As ever, these beautiful photos are copyright to Filip Welna.
We did something a little unusual when it came to wedding flowers, and it worked out so well for us that I thought I'd share it. When we met with the florist, I had a few black and white printouts of the kind of bouquet shape I liked. I liked things with lots of texture and variation. But I didn't know what flowers I wanted. I felt like Willetton Wedding Flowers really got the feel I was going for anyway, so we booked them.
Later, I sent them a fabric swatch and some paint chips of the kinds of colours I liked, and I sent them a long, long list of Flowers I Like and Flowers I Don't Like. I sent these massive long lists because I figured it would give them more to choose from depending on what was in season. And beyond that, the bouquets were up to the florist.
To my surprise, they used nearly every flower on my 'like' list. I had kangaroo paw, geraldton wax and succulents. Roses, orchids and anthirriums. Rosemary, ferns and ranunculas. Dusty miller and cherry blossoms. Every time I looked at my bouquet I found something new. They were the most beautiful bouquets ever. And no two buttonholes/ corsages were the same.I strongly recommend giving your florist some creative freedom.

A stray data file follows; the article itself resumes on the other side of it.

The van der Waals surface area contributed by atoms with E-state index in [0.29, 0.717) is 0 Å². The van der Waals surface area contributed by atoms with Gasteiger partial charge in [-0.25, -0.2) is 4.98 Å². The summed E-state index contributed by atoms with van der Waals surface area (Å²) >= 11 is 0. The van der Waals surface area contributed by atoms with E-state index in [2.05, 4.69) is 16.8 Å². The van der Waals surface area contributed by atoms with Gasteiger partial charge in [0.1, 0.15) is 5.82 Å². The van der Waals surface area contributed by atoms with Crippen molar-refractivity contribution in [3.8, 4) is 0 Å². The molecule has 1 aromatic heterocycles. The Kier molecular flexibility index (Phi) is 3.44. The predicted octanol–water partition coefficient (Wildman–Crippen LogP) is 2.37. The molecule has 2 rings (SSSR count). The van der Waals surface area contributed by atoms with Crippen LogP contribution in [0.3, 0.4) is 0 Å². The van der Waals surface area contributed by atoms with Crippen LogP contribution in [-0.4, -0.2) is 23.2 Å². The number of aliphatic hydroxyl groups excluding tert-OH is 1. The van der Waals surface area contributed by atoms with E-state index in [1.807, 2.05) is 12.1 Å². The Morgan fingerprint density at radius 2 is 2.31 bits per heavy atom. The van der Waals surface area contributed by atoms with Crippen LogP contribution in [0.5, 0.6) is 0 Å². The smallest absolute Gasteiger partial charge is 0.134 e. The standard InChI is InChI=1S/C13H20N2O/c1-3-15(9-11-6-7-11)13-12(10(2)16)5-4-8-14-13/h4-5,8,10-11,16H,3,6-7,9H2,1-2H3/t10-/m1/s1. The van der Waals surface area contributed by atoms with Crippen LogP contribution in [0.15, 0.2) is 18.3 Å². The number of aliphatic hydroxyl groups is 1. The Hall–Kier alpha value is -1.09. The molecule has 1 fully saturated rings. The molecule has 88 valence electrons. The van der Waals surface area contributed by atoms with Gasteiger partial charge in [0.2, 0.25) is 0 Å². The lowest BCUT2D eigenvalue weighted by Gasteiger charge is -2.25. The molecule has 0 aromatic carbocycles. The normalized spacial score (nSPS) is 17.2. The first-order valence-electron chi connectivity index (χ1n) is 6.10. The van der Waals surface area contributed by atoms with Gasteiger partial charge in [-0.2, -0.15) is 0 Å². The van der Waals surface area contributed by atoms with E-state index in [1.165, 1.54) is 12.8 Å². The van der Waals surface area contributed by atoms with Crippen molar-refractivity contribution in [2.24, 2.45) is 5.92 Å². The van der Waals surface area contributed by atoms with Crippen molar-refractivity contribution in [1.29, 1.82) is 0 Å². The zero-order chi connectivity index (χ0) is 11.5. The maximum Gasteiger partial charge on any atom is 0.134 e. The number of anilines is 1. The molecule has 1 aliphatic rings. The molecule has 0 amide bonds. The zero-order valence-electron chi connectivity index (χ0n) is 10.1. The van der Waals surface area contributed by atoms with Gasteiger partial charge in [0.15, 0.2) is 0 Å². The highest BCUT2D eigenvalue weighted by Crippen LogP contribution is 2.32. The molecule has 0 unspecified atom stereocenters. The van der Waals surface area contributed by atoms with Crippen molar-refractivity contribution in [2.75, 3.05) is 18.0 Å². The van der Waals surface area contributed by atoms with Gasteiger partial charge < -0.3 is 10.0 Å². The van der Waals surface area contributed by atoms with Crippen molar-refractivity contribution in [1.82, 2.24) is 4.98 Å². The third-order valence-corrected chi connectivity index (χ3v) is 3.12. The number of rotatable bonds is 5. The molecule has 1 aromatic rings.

The only thing I would do differently, if I were to do it again, would be more aware of the cheap white plastic holders that are used on cascading bouquets. Had I been aware that they were going to use one, I would have hit up etsy for a vintage silver bouquet holder (such things exist), or provided some really nice velvet ribbon to hot-glue around the handle. Just a thought. If cascading is what you're thinking.
Oh, and another tip? If you use succulents in your bouquet, you can plant them afterwards and they'll grow! Pretty cool huh?